Editor's Note: This column was co-authored by Angela Ciolfi.
Kimberly Hopkins, a U.S. army veteran, lost her driver’s license for unpaid court costs and fines relating to a couple of speeding tickets and a citation for bald tires and a missing license plate. She walked miles to the courthouse to ask for a payment plan so that she could get her driver’s license back. The court said no, its policy does not permit second chances after a person defaults on their first payment plan. So Kimberly hitched a ride back home. And there she stayed, essentially confined to her home without a driver’s license to get to and from work, medical appointments, or even the grocery store. Without a job, her only form of income was selling her blood plasma.
Kimberly was one of nearly a million Virginia drivers whose license is suspended in part for failure to pay court costs and fines—that’s 1 in 6 Virginia drivers. Of those, 647,000 drivers are suspended solely for failure to pay. Their licenses were not suspended by a court, after a judge determined that they had the means to pay and just refused. Their licenses were suspended automatically by a state law that mandates immediate suspension any time a person misses a due date on a payment, whether or not they have any money.
This is a matter of basic fairness. People who purposefully defy a court order should be punished. People who live paycheck to paycheck and must choose between paying the rent and paying their court costs should not be punished for choosing to keep a roof over their family’s heads. The only way to tell the difference between those two groups of people is to have a hearing. But having hearings for nearly a million people would be prohibitively expensive.
That’s why it’s time for Virginia to get serious about repealing its failed automatic suspension law altogether. In Florida, a study of a similar law questioned whether license suspension was effective in increasing collections, given that most licenses suspended for failure to pay remain suspended for over a year. Moreover, having so many suspended drivers, many of whom keep driving out of necessity, promotes disrespect for licensing laws and makes our roads less safe by diverting law enforcement resources away from true safety threats.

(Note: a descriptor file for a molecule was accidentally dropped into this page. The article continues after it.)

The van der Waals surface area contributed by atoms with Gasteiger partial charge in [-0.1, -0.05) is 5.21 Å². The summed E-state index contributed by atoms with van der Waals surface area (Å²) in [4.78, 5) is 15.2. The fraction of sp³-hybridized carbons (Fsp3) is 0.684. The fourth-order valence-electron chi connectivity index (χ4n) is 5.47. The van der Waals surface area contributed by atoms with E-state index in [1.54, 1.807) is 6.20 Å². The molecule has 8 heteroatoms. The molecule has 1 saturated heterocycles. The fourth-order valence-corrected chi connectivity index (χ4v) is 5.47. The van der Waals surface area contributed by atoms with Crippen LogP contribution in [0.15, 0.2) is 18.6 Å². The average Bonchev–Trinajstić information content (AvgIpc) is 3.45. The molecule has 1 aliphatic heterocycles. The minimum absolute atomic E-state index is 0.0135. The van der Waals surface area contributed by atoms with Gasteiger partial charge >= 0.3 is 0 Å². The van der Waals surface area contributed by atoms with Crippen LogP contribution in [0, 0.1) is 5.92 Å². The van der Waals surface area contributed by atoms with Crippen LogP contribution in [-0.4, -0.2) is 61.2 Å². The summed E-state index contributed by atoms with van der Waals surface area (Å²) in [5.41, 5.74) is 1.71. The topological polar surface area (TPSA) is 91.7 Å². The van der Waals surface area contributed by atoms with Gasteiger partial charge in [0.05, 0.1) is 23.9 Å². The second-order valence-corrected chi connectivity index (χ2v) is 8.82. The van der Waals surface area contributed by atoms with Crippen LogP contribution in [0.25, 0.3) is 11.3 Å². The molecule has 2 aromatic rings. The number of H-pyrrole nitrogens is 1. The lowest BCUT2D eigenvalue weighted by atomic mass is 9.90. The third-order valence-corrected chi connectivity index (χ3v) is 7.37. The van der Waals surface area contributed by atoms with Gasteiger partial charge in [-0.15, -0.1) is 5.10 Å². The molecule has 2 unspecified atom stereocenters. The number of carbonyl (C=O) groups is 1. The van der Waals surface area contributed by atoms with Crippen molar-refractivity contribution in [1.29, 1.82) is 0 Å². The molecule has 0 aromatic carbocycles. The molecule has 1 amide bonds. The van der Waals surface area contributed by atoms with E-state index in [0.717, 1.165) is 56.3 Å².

America is the land of opportunity. But so many opportunities depend on having a reliable source of transportation to get to and from work and meeting other obligations to one’s family. Because employers see driver’s licenses as indicators of reliability, not having one has become as much or more of a barrier to getting hired as having a felony record.
There is wide acknowledgement from policymakers on both sides of the aisle that Virginia’s automatic suspension policy isn’t working, but Virginia’s legislators do not appear to be serious about delivering a fix. Last year, Republican legislators proposed, and the General Assembly endorsed, a study of the driver’s license suspension law. But the study did not move forward. This year, Democratic Governor McAuliffe proposed a partial repeal of the law, but those proposals failed to make it past key committees. Last month, the Virginia Supreme Court enacted new court rules designed to make it easier for people to get on payment plans. But then General Assembly tweaked the new rules in ways that make it harder for people to get on payment plans and keep or reinstate their driver’s licenses. The Governor should not sign such a bill unless the General Assembly agrees to restore the protections put in place by the Supreme Court, and full repeal should be on the table for next year’s session.
Courts should have the authority to punish intentional defiance of their orders. They should also have the authority to adjust costs and fines based on income. Instead, court and law enforcement resources are wasted prosecuting and incarcerating people for driving on a suspended license, and hundreds of thousands of other Virginians are needlessly pushed out of the labor market because they can’t drive to work. Automatic punishments violate basic notions of fairness and have no place in the land of opportunity.
Marc A. Levin is director of the Center for Effective Justice & Right on Crime at the Texas Public Policy Foundation and Angela Ciolfi is Legal Director at the Legal Aid Justice Center.
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